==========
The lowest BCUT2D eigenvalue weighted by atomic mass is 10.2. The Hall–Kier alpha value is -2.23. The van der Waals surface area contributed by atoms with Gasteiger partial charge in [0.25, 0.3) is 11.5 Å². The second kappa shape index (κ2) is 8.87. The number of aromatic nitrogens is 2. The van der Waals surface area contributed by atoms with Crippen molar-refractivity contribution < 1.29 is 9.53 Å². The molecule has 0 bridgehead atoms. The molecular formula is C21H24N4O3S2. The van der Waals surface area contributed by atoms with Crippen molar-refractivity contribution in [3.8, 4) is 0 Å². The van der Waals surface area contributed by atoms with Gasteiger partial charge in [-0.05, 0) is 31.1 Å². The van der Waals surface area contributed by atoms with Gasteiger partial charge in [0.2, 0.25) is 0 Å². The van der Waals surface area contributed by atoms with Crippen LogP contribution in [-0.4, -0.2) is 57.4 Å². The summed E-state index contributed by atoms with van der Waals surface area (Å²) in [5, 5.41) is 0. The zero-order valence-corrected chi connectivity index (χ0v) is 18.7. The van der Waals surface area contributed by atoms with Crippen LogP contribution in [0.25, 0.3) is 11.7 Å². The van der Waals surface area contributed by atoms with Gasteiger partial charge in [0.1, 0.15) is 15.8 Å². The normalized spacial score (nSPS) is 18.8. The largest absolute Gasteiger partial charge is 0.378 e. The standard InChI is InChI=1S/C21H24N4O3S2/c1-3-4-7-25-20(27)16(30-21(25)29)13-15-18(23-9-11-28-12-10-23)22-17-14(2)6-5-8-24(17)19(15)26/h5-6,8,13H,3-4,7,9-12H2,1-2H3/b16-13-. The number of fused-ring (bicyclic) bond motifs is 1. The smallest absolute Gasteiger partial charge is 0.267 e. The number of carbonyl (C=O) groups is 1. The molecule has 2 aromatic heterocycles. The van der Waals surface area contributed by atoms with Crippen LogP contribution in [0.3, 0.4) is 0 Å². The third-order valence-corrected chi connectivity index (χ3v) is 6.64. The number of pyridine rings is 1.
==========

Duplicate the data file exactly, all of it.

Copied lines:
The lowest BCUT2D eigenvalue weighted by atomic mass is 10.2. The Hall–Kier alpha value is -2.23. The van der Waals surface area contributed by atoms with Gasteiger partial charge in [0.25, 0.3) is 11.5 Å². The second kappa shape index (κ2) is 8.87. The number of aromatic nitrogens is 2. The van der Waals surface area contributed by atoms with Crippen molar-refractivity contribution < 1.29 is 9.53 Å². The molecule has 0 bridgehead atoms. The molecular formula is C21H24N4O3S2. The van der Waals surface area contributed by atoms with Crippen molar-refractivity contribution in [3.8, 4) is 0 Å². The van der Waals surface area contributed by atoms with Gasteiger partial charge in [-0.05, 0) is 31.1 Å². The van der Waals surface area contributed by atoms with Gasteiger partial charge in [0.2, 0.25) is 0 Å². The van der Waals surface area contributed by atoms with Crippen LogP contribution in [-0.4, -0.2) is 57.4 Å². The summed E-state index contributed by atoms with van der Waals surface area (Å²) in [5, 5.41) is 0. The zero-order valence-corrected chi connectivity index (χ0v) is 18.7. The van der Waals surface area contributed by atoms with Crippen LogP contribution in [0.25, 0.3) is 11.7 Å². The van der Waals surface area contributed by atoms with Gasteiger partial charge in [0.1, 0.15) is 15.8 Å². The normalized spacial score (nSPS) is 18.8. The largest absolute Gasteiger partial charge is 0.378 e. The standard InChI is InChI=1S/C21H24N4O3S2/c1-3-4-7-25-20(27)16(30-21(25)29)13-15-18(23-9-11-28-12-10-23)22-17-14(2)6-5-8-24(17)19(15)26/h5-6,8,13H,3-4,7,9-12H2,1-2H3/b16-13-. The number of fused-ring (bicyclic) bond motifs is 1. The smallest absolute Gasteiger partial charge is 0.267 e. The number of carbonyl (C=O) groups is 1. The molecule has 2 aromatic heterocycles. The van der Waals surface area contributed by atoms with Crippen LogP contribution in [0.3, 0.4) is 0 Å². The third-order valence-corrected chi connectivity index (χ3v) is 6.64. The number of pyridine rings is 1.